1. What legislation applies to arbitration in your country? Are there any mandatory laws?
The principal arbitration related legislation in the Cayman Islands is the Arbitration Law 2012 (the "Arbitration Law") and the Foreign Arbitral Awards Enforcement Law (1997 Revision) (the "Foreign Awards Law").
The Arbitration Law is based on the UNCITRAL Model Law on International Commercial Arbitration 1985 (as amended in 2006) and the English Arbitration Act 1996. It applies where the seat of the arbitration is the Cayman Islands (Section 3(1) of the Arbitration Law).
The Foreign Awards Law adopts the provisions of the UN Convention on the Recognition and Enforcement of Foreign Arbitral Awards 1958 (the "New York Convention") into Cayman Islands law.
2. Is your country a signatory to the New York Convention? Are there any reservations to the general obligations of the Convention?
Yes. There are no reservations to the general obligations of the New York Convention.
3. What other arbitration-related treaties and conventions is your country a party to?
Pursuant to the Arbitration (International Investment Disputes) Act 1966 (Application To Colonies Etc.) Order 1967, the United Kingdom extended certain provisions of the Arbitration (International Investment Disputes) Act 1966 to the Cayman Islands.
For practical purposes however, the effect of this extension has been largely (if not entirely) been superseded by the Arbitration Law and the Foreign Awards Law.
4. Is the law governing international arbitration in your country based on the UNCITRAL Model Law? Are there significant differences between the two?
Yes, see response to question 1 above. There are no significant differences.
5. Are there any impending plans to reform the arbitration laws in your country?
Not at present.
6. What arbitral institutions (if any) exist in your country? When were their rules last amended? Are any amendments being considered?
There is no arbitral institution in the Cayman Islands at present. However, the Cayman International Arbitration Centre ("CIAC") is planning to open in the Cayman Islands in 2021. In addition to providing modern hearing facilities, the CIAC intends to introduce an official set of institutional rules and arbitration clauses, which are currently in draft form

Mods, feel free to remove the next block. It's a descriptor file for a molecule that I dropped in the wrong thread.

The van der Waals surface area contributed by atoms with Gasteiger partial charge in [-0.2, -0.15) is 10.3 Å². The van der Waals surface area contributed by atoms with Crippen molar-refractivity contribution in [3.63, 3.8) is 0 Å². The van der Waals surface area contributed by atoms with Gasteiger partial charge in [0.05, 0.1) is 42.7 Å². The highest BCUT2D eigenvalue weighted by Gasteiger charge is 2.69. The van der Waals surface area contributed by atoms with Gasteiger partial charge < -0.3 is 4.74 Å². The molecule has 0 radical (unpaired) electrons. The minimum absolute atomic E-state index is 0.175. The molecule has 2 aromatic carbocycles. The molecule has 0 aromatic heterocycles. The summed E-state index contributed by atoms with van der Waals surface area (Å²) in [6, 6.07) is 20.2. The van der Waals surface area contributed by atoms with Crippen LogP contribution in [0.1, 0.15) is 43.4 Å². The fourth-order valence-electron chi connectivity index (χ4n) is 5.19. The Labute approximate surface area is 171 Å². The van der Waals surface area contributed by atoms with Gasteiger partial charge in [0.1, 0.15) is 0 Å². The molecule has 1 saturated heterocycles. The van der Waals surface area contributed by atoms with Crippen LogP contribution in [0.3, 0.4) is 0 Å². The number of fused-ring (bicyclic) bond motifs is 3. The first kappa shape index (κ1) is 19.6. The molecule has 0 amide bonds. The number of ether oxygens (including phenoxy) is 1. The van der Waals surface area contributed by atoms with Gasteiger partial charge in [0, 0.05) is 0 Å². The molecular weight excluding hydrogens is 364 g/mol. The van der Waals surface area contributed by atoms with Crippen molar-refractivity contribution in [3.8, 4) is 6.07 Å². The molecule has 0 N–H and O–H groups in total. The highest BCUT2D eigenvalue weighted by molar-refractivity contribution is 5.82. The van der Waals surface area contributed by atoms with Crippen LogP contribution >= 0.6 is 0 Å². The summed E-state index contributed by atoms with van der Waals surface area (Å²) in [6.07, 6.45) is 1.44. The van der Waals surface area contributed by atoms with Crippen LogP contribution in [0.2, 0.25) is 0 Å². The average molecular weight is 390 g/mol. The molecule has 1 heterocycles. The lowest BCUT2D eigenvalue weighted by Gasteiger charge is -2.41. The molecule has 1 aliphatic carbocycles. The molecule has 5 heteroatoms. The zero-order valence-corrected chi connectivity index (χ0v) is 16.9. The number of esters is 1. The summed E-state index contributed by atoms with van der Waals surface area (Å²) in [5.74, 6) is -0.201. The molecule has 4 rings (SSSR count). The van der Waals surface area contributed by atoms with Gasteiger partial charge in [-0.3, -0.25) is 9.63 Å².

7. Is there a specialist arbitration court in your country?
No. However, whilst there is no dedicated court, applications pursuant to the Arbitration Law and the Foreign Awards Law are made to the Financial Services Division of the Grand Court of the Cayman Islands (the "Grand Court"), a division of the Grand Court staffed by specialist judges dealing with commercial cases.
8. What are the validity requirements for an arbitration agreement under the laws of your country?
For an arbitration agreement to be valid it must be in writing and contained in either a document signed by the parties or by means of communication that provide a record of the agreement (Section 4(3) of the Arbitration Law).
An arbitration agreement will also be deemed effective if a party asserts its existence in a pleading, statement of case or any other document which calls for a reply and the assertion is not denied (Section 4(4) of the Arbitration Law).
9. Are arbitration clauses considered separable from the main contract?
Yes. Section 4(5) of the Arbitration Law states that an arbitration agreement which forms, or was intended to form part of, an agreement shall be treated as a distinct agreement. This is also reflected in Section 27(2) of the Arbitration Law.
10. Do the courts of your country apply a validation principle under which an arbitration agreement should be considered valid and enforceable if it would be so considered under at least one of the national laws potentially applicable to it?
No, although the Grand Court may set aside an award in circumstances where the arbitration agreement is not valid under the law to which the parties have subjected it.
11. Is there anything particular to note in your jurisdiction with regard to multi-party or multi-contract arbitration?
12. In what instances can third parties or non-signatories be bound by an arbitration agreement? Are there any recent court decisions on these issues?
Tribunals are not generally permitted under Cayman Islands law to assume jurisdiction over individuals or entities that are not parties to the arbitration agreement.
In Unilever plc v ABC International [2008 CILR 87], the Grand Court granted an anti-suit injunction restraining the defendant from initiating arbitration proceedings against various companies which had previously owned a party to an arbitration agreement with the defendant, but were no longer the owners.
However, pursuant to Sections 4 and 11 of the Contracts (Rights of Third Parties) Law, 2014 a third party may, in their own right, enforce a term of an arbitration agreement if the agreement is executed after 21 May 2014 and expressly provides that they are entitled to do so.
The content of this article is intended to provide a general guide to the subject matter. Specialist advice should be sought about your specific circumstances.